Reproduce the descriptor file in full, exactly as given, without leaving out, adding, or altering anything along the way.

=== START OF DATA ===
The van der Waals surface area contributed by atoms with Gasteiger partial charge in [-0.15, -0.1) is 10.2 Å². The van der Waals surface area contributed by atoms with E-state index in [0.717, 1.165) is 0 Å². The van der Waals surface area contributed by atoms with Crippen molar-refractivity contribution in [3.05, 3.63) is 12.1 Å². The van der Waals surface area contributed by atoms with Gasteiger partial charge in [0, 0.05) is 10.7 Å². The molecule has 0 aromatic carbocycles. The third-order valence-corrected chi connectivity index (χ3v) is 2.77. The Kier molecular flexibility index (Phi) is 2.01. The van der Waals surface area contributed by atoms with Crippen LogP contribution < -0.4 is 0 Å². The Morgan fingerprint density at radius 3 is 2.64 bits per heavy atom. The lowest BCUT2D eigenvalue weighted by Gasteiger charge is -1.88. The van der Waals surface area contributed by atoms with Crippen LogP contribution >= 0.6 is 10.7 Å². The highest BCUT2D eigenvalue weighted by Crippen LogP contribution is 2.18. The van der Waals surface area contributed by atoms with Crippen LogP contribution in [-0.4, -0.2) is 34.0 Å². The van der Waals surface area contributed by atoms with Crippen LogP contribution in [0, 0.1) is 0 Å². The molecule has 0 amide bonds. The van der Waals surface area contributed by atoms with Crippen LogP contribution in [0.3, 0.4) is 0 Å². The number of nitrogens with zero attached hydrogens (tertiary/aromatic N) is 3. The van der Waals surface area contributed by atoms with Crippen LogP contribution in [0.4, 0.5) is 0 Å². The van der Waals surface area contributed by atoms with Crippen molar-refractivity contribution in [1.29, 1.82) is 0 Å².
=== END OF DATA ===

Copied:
The van der Waals surface area contributed by atoms with Gasteiger partial charge in [-0.15, -0.1) is 10.2 Å². The van der Waals surface area contributed by atoms with E-state index in [0.717, 1.165) is 0 Å². The van der Waals surface area contributed by atoms with Crippen molar-refractivity contribution in [3.05, 3.63) is 12.1 Å². The van der Waals surface area contributed by atoms with Gasteiger partial charge in [0, 0.05) is 10.7 Å². The molecule has 0 aromatic carbocycles. The third-order valence-corrected chi connectivity index (χ3v) is 2.77. The Kier molecular flexibility index (Phi) is 2.01. The van der Waals surface area contributed by atoms with Crippen LogP contribution < -0.4 is 0 Å². The Morgan fingerprint density at radius 3 is 2.64 bits per heavy atom. The lowest BCUT2D eigenvalue weighted by Gasteiger charge is -1.88. The van der Waals surface area contributed by atoms with Crippen LogP contribution >= 0.6 is 10.7 Å². The highest BCUT2D eigenvalue weighted by Crippen LogP contribution is 2.18. The van der Waals surface area contributed by atoms with Crippen LogP contribution in [-0.4, -0.2) is 34.0 Å². The van der Waals surface area contributed by atoms with Crippen LogP contribution in [0, 0.1) is 0 Å². The molecule has 0 amide bonds. The van der Waals surface area contributed by atoms with Crippen LogP contribution in [0.3, 0.4) is 0 Å². The number of nitrogens with zero attached hydrogens (tertiary/aromatic N) is 3. The van der Waals surface area contributed by atoms with Crippen LogP contribution in [0.4, 0.5) is 0 Å². The van der Waals surface area contributed by atoms with Crippen molar-refractivity contribution in [1.29, 1.82) is 0 Å².